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  • Writer's pictureElissa Bazley

The Autumn Itch: Why do Dogs Get Fleas in the Autumn?

As the leaves start to change colour and the air becomes crisp and cool, many dog owners may assume that the risk of flea infestations is on the decline. After all, summer is often associated with fleas and ticks due to the warm weather, so it's reasonable to think that autumn would bring some relief. However, the reality is quite different. Dogs can still get fleas in the autumn, and in this blog, we'll explore why this happens and how you can protect your furry friend during this season.

Understanding Fleas

Before delving into why dogs can get fleas in the autumn, it's essential to have a basic understanding of these pesky parasites. Fleas are small, wingless insects that feed on the blood of animals, including dogs. They are notorious for causing itching, discomfort, and a range of health issues in pets. Flea infestations can be challenging to eradicate once they take hold, making prevention vital.

Why Fleas Thrive in Autumn

1. Temperature and Humidity: Contrary to popular belief, fleas don't disappear when summer ends. Fleas are resilient and can adapt to changing weather conditions. In some regions, autumn may still offer warm and humid days, which are ideal conditions for fleas to thrive. As long as the temperature stays above freezing, fleas can continue to reproduce.

2. Life Cycle: Fleas have a life cycle that consists of four stages: egg, larva, pupa, and adult. During the autumn, the warm and moist conditions can accelerate the development of flea eggs and larvae, allowing them to mature into adult fleas more quickly. This means that even if your dog didn't have a flea problem in the summer, there may be a sudden surge of fleas in the autumn.

3. Wildlife Activity: Autumn is a season of increased wildlife activity. Many wild animals, such as squirrels, hedgehogs, and deer, can carry fleas. When these animals pass through your garden or come into close proximity to your dog, they can leave behind fleas, which can then infest your pet.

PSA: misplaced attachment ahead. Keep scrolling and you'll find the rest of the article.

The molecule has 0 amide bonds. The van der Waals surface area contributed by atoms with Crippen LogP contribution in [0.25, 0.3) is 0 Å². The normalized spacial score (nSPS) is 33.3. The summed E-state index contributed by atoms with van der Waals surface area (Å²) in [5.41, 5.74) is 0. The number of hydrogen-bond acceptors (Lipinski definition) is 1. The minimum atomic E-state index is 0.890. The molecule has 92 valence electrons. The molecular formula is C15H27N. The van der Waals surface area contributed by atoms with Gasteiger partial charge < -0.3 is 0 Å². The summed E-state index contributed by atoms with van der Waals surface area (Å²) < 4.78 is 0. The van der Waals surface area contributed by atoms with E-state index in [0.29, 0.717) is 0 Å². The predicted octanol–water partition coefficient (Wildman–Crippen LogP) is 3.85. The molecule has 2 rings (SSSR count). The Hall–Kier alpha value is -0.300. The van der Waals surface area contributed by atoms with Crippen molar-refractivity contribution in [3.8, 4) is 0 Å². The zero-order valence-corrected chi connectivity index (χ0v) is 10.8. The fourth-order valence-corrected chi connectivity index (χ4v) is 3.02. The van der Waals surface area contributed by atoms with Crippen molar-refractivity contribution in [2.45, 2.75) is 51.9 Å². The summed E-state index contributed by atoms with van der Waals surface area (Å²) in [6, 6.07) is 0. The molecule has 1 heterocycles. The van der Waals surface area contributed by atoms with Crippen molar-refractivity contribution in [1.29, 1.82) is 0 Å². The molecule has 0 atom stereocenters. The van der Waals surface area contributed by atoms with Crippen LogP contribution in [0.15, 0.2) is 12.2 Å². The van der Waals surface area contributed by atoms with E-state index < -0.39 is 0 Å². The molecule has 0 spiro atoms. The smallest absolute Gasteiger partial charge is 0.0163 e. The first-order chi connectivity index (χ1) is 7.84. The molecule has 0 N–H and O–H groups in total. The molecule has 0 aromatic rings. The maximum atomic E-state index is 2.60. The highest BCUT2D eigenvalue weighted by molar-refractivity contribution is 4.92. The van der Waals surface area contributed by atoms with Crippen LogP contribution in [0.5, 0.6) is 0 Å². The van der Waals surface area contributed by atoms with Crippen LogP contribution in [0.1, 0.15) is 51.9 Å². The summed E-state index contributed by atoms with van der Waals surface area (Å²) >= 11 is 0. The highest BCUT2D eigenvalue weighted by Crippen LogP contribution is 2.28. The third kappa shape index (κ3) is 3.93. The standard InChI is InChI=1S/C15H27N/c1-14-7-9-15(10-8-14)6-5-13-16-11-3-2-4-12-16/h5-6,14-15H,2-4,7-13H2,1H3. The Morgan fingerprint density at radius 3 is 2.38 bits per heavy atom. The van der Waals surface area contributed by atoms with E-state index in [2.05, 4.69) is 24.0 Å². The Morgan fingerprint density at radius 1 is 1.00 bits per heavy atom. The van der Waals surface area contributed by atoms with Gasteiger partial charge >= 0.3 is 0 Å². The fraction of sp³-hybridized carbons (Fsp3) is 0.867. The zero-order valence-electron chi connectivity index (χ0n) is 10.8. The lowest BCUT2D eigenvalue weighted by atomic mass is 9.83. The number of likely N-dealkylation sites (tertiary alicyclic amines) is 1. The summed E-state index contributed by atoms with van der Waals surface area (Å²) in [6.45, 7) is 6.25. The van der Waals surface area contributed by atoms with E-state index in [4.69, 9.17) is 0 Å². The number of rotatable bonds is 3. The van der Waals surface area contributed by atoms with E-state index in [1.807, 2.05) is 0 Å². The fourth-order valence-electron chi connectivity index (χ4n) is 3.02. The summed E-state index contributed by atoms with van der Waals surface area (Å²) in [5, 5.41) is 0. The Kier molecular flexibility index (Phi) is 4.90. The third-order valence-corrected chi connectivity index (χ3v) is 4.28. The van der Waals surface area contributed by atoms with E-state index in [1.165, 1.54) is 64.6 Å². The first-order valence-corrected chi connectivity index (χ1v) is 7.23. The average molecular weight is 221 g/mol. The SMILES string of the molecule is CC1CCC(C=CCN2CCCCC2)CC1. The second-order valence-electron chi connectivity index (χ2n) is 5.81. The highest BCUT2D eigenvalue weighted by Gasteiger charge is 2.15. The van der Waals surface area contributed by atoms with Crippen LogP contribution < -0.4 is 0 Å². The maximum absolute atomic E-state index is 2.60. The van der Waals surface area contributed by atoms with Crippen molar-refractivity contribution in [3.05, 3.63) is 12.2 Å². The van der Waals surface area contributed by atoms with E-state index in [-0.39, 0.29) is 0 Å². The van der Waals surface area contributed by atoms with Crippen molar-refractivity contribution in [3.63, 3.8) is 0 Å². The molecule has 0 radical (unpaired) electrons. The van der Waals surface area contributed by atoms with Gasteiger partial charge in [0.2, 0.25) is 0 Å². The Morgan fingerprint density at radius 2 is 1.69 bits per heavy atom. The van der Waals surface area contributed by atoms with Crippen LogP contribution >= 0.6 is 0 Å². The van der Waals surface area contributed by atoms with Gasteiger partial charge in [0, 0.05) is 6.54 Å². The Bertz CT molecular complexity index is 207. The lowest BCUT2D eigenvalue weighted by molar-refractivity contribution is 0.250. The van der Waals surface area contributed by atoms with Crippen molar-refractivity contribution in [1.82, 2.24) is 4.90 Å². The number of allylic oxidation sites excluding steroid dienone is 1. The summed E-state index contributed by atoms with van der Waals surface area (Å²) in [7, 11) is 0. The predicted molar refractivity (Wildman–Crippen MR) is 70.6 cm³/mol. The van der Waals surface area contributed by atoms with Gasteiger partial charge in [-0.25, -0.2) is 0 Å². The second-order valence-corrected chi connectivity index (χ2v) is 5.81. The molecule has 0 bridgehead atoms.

4. Indoor Heating: As the weather cools down, people often turn on their heating systems indoors. The warm and dry environment created by indoor heating can be attractive to fleas, encouraging their activity throughout the autumn and winter.

Protecting Your Dog in Autumn

1. Flea Prevention: Continue using flea prevention products recommended by your vet throughout the autumn months. These can include topical treatments, oral medications, or flea collars. Regular use of these products is key to keeping your dog flea-free. There are, of course, natural alternatives available to do investigate your options.

2. Regular Grooming: Regular grooming sessions can help you detect fleas or their telltale signs early. Use a flea comb to check your dog's fur, especially in areas where fleas tend to hide, such as behind the ears and around the tail.

3. Garden Maintenance: Keep your garden clean and well-maintained. Remove debris, leaf piles, and tall grass, which can serve as hiding spots for fleas and their eggs.

4. Wildlife Deterrence: Take steps to deter wildlife from entering your property. Secure rubbish bins, eliminate food sources, and consider installing fencing or barriers to prevent wild animals from coming into contact with your dog.


While autumn may bring cooler weather and falling leaves, it doesn't mean that the risk of fleas disappears for your dog. Fleas are resilient parasites that can thrive in various environmental conditions. It's essential to remain vigilant and continue flea prevention measures throughout the autumn to ensure your furry friend stays itch-free and healthy. By understanding why dogs can get fleas in the autumn and taking proactive steps to protect your pet, you can enjoy the season without the worry of fleas.

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